I’m in Hawaii!!
And so far one of the best things about Hawaii is that there aren’t any people here with “Tilted Head + Sad Eyes”.
I know that eventually people will stop looking at me this way. I also know that people do so because they are compassionate and kind, and are looking to make a connection with me. So I hope it doesn’t sound like I’m not grateful for the attempted bonding, because I am. I love each hug and kindness I receive.
However, I can see how the bereaved feel guilty …
Because after a while, “Say Eyes” almost become a disservice to my Dad. Yes, I spent hours on the vacuumed, carpeted, comfy floor and didn’t want to get up. Yes, I cried a lot. But I’m not defined by this sadness, and to only remember my Dad by his death and the gap that is left behind seems like an injustice.
“Tilted Head + Sad Eyes” makes me feel like I can’t talk about my Dad without contorting my face into a forced, frantic frown. Like I have to reshape my face from pleasantly neutral, remove the glimmer from my eyes, and morph my jokes into appropriate conversational topics. When has anyone ever known me to be appropriate?! This just makes me extremely awkward and I end up looking confused (or constipated, I’m not sure?).
Sometimes, I just want to talk about my Dad just to keep him alive in my soul; and to be happy, ironically. You can expect that I will want to talk about his death; or a happy memory; or how annoying he was because he could always out “nice” me. I’m neither trying to make you give me sad eyes, nor force you to tilt your head slightly to the right like that … I also don’t want to make you feel awkward – I’m just trying to get happy again.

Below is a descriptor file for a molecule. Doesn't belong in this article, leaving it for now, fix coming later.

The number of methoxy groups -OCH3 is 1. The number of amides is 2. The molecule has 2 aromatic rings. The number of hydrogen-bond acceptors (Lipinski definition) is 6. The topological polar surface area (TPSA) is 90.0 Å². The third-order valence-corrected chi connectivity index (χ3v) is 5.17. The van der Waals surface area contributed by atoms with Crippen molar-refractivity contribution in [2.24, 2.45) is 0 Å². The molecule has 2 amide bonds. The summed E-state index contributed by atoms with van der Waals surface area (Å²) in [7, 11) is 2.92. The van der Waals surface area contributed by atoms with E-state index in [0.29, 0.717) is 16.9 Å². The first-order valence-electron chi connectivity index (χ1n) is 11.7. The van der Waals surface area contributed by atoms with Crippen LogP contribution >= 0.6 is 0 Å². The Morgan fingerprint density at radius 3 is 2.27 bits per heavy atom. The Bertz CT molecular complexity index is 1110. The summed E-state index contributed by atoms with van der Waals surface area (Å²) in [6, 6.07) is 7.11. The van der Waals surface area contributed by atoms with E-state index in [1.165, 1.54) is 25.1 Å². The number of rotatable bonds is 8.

I think Camille Cosby said it best about her son who was murdered:
I could be sitting and reading a magazine, and somebody will come up and say, “I’m so sorry about your son.” I find that irritating and difficult, because I’m not focusing on Ennis’s death 24 hours a day. So I don’t want people to say “I’m so sorry” every time they see me, because then it becomes a consistently grim thing. You know? People should talk to me like they did before he died….
I generally don’t welcome sadness into my life, so when it forces its way in there, its frustrating to get out. I’m learning to live around the “sad”, but its so much more than that. You can help me by saying “how are you” like a normal person, keeping your head at a straight angle, and by allowing me to unawkwardly broach the subject of his death.
I feel a responsibility to heal and to live life – so I’m in Hawaii, trying to do that, and trying to take a break from the sad eyes for a week. Stay tuned for more on the trip and a possible guest blog! 🙂